Another great way to improve your craft is to watch more experienced officials work games. If you have a JV game, stay and watch the Varsity contest. Introduce yourself and ask if you can listen in on their pre- and post-game discussions. If you can’t stick around, watch games on TV or YouTube. This helps you not only by watching skilled referees work, it also helps you to learn more about how the game is played. Notice how they deal with specific situations that cause you trouble in a game. Ask more experienced referees watch and critique you, and then remember to try the suggestions they give you. As you improve, seek out more experienced referees to work games with and ask them to give you tips and feedback.
Find a mentor
As I have said, you are not in this alone. But you can’t expect anyone to know when you need help. All officials, no matter at what level of officiating, need experienced advisers, who offer support and advice in all aspects of officiating. If you have a question, you need to find someone who can help you work it out. This means you need to build a relationship with veteran official. You need to take the initiative to reach out to an official you trust and respect and ask them questions. Most officials will jump at the chance to help you out. Calling that person right after a game is a great way to debrief and address any issue that came up while its still fresh in your mind. If they don’t answer right away, don’t worry. He is probably driving home from a game himself!
Keep an Open Mind
To be a good official you need to keep working at your craft. Any official who believes they have “figured it out” and has nothing to learn should probably retire. You will screw up. We all do. Just make sure you don’t make the same mistake again. If something occurs in a game and you aren’t sure if you made the correct decision or handled it the best way possible, go back to the Laws of the Rules Book and Mechanics Manual and double check. Reach out to your mentor and discuss the situation, decision you made and whether or not you should or could have done something differently. Remember that the advice that you get gives you will help you improve your game. But improvement will only occur if you acknowledge that there is room for improvement. Take what others say to heart and work at it.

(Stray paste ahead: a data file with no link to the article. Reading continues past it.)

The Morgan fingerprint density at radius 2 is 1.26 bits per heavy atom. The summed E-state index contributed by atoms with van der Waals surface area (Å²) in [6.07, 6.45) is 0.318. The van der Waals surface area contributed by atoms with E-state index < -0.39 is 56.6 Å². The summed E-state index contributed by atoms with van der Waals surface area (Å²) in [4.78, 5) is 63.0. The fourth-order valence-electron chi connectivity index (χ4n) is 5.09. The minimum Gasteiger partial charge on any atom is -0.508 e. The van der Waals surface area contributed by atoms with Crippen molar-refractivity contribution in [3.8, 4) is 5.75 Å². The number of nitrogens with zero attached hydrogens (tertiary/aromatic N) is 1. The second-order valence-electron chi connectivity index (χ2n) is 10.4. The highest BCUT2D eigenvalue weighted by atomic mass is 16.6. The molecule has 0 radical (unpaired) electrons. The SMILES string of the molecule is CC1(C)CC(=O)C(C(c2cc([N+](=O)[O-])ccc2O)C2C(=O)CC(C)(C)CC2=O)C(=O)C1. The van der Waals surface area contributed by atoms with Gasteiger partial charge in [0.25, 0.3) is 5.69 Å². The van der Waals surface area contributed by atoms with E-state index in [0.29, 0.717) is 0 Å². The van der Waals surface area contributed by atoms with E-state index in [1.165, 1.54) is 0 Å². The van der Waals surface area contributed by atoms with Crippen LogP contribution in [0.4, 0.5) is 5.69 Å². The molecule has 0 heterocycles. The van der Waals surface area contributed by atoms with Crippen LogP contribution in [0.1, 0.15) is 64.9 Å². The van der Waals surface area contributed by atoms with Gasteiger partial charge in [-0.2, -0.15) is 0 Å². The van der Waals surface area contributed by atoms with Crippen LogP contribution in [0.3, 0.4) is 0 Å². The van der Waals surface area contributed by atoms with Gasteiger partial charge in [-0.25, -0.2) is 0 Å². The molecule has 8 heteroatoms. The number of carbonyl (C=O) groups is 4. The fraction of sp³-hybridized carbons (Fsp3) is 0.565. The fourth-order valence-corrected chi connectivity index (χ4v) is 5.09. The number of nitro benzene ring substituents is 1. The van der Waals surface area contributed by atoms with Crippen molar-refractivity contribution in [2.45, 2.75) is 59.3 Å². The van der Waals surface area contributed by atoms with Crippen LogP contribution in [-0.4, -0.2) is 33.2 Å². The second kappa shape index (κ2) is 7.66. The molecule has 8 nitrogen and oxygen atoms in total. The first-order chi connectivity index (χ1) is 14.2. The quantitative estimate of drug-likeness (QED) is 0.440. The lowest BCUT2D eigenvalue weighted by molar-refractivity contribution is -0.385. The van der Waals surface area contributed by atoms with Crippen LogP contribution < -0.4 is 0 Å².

If you want to get better you need to define what better means, what it looks like and come up with a realistic plan to make it happen. You need to set goals. They should be straightforward and specifics and they should be achievable. Identify what specific steps you need to accomplish in order to make it happen. Track your progress and set a deadline.
So, rather than saying “I want to get better,” set the goal of improving your signaling. You need to learn all of the signals and be sure you:
1.stand still 2. use the proper signal 3.give signals that are crisp, big and wide 4.use CNOTE every time.
The steps you will take to achieve this are: first, practice the signals at home until you master them and then demonstrate during the game. Ask your partner to watch you during a game and offer feedback. How many times did you use CNOTE, were your signals sharp and crisp. Have someone film your games from the table areas so that you can see yourself. Once you have mastered this you can move on to another goal.
I tend to choose two specific things each season that I hope to improve upon. Last year I focused on using my 20-second timer ever time I during dead balls and verbally communicating with my partner throughout the game. In previous years, I concentrated on beating the ball to the goal, out of bounds mechanics, mastering the coaches certification, the coin toss, and the goal to face-off transition.
Good luck as you begin the season. Work hard and know that others are there to help! If you have any questions, comments or suggestions, send an email to email@example.com
Author: Greg Hite